Let ordinary mortals underline how extraordinary Olympians are

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A Different View with Dave O’Connell

A wit suggested on Twitter that – in order for the rest of us to realise how difficult Olympic Games disciplines are, and how talented the elite athletes who contest them are too – you’d need to tee it up by asking an ordinary, unfit, uncoordinated member of the public to give it a go first.

Take gymnastics as an example; these ultra-flexible competitors who fling themselves from two parallel bars or form a crucifix on the rings eight or ten feet off the ground, or who vault into the clouds, or spin ten different ways through the air from a standing start and land like a stone on soft sand.

And yet, experts that we become after an hour or two watching the telly, we wince when they get it just the smallest bit wrong – ‘marks gone there; not a solid landing that time’ kind of thing.

The reality is that, if we were doing it, we’d be lucky to just hang onto the rings for ten seconds without ripping our arms from their sockets, never mind extending them to make rock-solid right angles with our bodies.

Even the floor routine would be a hundred steps too far, unless it becomes a thing to embrace a little bit of dad-dancing and maybe breaking into a helicopter spin, just as a final nod to our disco days.

How about taking a shot at dressage – or as comedian Laura Lexx put it in her Twitter suggestion, getting on a horse and trying to make her dance like a sexy crab on ants?

Or the pole vault, where you give someone a massive length of Wavin pipe and persuade them to use that to try and jump over a bar that’s roughly the height of the roof on their own house.

White-water rafting – where the best you could hope for was not to drown, followed by not getting knocked-out by those gates you’re supposed to sally through as though you’re ambling over a stile on a relaxing country walk.

Instead, we tut and sigh when they glance off these gates as though they’d failed to reverse-park a small car into two adjoining parking spots.

Read the full column in this week’s Connacht Tribune, on sale in shops now – or you can download the digital edition from www.connachttribune.ie

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Connacht Tribune

O’Malley left a lasting mark on Ireland’s political stage

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Bridie O’Flaherty with Des O'Malley and Bobby Molloy at the Progressive Democrats launch in Leisureland.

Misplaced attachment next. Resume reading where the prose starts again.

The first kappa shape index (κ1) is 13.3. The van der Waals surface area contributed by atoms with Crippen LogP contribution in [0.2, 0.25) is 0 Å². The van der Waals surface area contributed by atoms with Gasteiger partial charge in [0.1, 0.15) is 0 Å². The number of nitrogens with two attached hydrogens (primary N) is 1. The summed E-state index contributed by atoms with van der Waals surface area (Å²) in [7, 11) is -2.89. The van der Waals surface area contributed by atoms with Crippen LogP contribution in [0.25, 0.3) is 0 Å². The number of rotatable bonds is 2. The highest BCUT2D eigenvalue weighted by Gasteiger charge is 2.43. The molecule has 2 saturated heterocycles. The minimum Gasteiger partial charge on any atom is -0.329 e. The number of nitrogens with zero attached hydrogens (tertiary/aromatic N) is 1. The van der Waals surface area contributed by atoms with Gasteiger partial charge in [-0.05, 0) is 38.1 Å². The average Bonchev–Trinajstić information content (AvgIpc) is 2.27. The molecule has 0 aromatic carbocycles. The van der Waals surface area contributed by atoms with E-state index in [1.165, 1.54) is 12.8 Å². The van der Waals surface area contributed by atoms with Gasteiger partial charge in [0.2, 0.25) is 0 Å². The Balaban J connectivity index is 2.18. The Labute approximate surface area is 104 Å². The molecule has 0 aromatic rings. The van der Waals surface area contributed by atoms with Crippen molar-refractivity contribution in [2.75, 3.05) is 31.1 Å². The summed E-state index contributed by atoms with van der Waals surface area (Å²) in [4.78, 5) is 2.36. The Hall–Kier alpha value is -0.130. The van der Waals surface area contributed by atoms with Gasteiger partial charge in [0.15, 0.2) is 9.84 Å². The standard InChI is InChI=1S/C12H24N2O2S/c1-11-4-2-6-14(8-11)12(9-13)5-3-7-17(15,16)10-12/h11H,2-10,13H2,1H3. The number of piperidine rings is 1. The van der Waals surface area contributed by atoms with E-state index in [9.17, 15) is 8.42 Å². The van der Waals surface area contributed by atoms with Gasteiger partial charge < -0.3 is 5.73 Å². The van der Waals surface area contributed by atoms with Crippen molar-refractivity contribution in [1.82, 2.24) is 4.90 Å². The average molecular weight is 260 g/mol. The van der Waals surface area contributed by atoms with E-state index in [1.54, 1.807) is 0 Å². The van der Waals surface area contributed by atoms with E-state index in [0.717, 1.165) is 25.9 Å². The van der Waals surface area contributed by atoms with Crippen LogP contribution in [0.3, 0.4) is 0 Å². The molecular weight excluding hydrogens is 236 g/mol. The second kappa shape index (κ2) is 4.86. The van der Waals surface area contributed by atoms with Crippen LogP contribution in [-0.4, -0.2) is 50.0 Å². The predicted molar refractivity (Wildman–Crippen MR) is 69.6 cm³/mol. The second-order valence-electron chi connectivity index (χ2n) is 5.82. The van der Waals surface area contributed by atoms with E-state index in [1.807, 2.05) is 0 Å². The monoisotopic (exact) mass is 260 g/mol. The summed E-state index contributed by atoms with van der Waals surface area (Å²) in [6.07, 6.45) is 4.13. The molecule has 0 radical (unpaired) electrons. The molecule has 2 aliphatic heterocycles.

World of Politics with Harry McGee

Desmond O’Malley was not a typical politician. He was never a glad-handler; not a fan of canvassing or indulging in small talk or being all things to all people.

He smoked like a trooper until he had to give up. He could be abrupt with people, to the point of rudeness.

When his successor Mary Harney was a Minister in the Coalition that banned smoking in pubs and other indoor areas, he told her straight out: “I never thought you would become a member of a Taliban government.”

But he was a remarkable politician. They talk of the best hurlers and footballers who never won All Irelands; O’Malley was certainly among those select few politicians who could have been – and perhaps should have been – Taoiseach.

He entered politics as a young man, succeeding his enigmatic uncle, Donagh O’Malley as a TD for Limerick East at the age of 29. And from the outset, he was a favourite of Taoiseach Jack Lynch and was made government chief whip in 1969.

Inevitably, when the arms trial erupted, he sided with Lynch and against Charles Haughey and Niall Blaney. Even in the weeks before his death, he vehemently contested claims that Lynch must have known of the arms plot long before the date set out by him in his public statements.

As Minister for Justice from 1970 to 1973, he established the Special Criminal Court, giving him a strong reputation as a politician who was adamantly opposed to the Provisional IRA and all it stood for.

Within Fianna Fáil, O’Malley was intimately associated with the Lynch and George Colley wing of the party. He himself was deeply involved in the three unsuccessful heaves and campaigns against Haughey that took place during the tumultuous years between 1979 and 1985.

But Haughey had the whip hand in the party in those days, no matter how flagrant the abuse or how big the scandal.

Read Harry’s full column in this week’s Connacht Tribune, on sale in shops now – or you can download the digital edition from www.connachttribune.ie